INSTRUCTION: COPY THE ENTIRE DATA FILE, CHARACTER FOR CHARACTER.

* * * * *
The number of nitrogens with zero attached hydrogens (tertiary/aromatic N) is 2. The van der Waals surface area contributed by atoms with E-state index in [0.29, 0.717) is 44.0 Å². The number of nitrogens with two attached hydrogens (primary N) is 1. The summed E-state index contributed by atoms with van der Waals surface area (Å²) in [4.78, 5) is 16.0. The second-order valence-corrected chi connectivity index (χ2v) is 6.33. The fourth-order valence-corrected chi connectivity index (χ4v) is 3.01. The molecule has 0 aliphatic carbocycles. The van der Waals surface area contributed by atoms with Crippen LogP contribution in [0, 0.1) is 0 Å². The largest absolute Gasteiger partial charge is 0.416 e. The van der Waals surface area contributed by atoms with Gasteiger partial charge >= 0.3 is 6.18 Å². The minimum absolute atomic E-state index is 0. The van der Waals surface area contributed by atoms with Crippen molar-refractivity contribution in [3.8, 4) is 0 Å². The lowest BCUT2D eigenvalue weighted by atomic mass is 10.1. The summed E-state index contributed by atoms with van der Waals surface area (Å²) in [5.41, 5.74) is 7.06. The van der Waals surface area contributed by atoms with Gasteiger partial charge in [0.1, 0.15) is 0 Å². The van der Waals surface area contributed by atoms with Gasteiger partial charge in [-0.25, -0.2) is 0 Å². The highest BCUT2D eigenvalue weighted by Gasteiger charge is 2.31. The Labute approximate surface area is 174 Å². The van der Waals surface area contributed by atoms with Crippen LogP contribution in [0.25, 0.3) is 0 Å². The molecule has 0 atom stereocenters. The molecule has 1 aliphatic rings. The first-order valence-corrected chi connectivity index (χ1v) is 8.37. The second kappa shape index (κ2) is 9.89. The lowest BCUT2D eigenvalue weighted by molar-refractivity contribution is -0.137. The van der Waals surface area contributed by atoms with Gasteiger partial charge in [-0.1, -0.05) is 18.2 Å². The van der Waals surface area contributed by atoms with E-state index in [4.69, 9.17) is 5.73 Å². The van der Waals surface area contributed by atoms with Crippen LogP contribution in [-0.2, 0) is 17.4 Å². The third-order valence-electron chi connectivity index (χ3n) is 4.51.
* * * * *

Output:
The number of nitrogens with zero attached hydrogens (tertiary/aromatic N) is 2. The van der Waals surface area contributed by atoms with E-state index in [0.29, 0.717) is 44.0 Å². The number of nitrogens with two attached hydrogens (primary N) is 1. The summed E-state index contributed by atoms with van der Waals surface area (Å²) in [4.78, 5) is 16.0. The second-order valence-corrected chi connectivity index (χ2v) is 6.33. The fourth-order valence-corrected chi connectivity index (χ4v) is 3.01. The molecule has 0 aliphatic carbocycles. The van der Waals surface area contributed by atoms with Crippen LogP contribution in [0, 0.1) is 0 Å². The largest absolute Gasteiger partial charge is 0.416 e. The van der Waals surface area contributed by atoms with Gasteiger partial charge >= 0.3 is 6.18 Å². The minimum absolute atomic E-state index is 0. The van der Waals surface area contributed by atoms with Crippen molar-refractivity contribution in [3.8, 4) is 0 Å². The lowest BCUT2D eigenvalue weighted by atomic mass is 10.1. The summed E-state index contributed by atoms with van der Waals surface area (Å²) in [5.41, 5.74) is 7.06. The van der Waals surface area contributed by atoms with Gasteiger partial charge in [0.1, 0.15) is 0 Å². The van der Waals surface area contributed by atoms with Gasteiger partial charge in [-0.25, -0.2) is 0 Å². The highest BCUT2D eigenvalue weighted by Gasteiger charge is 2.31. The Labute approximate surface area is 174 Å². The van der Waals surface area contributed by atoms with Crippen LogP contribution in [0.25, 0.3) is 0 Å². The molecule has 0 atom stereocenters. The molecule has 1 aliphatic rings. The first-order valence-corrected chi connectivity index (χ1v) is 8.37. The second kappa shape index (κ2) is 9.89. The lowest BCUT2D eigenvalue weighted by molar-refractivity contribution is -0.137. The van der Waals surface area contributed by atoms with Gasteiger partial charge in [-0.1, -0.05) is 18.2 Å². The van der Waals surface area contributed by atoms with E-state index in [4.69, 9.17) is 5.73 Å². The van der Waals surface area contributed by atoms with Crippen LogP contribution in [-0.2, 0) is 17.4 Å². The third-order valence-electron chi connectivity index (χ3n) is 4.51.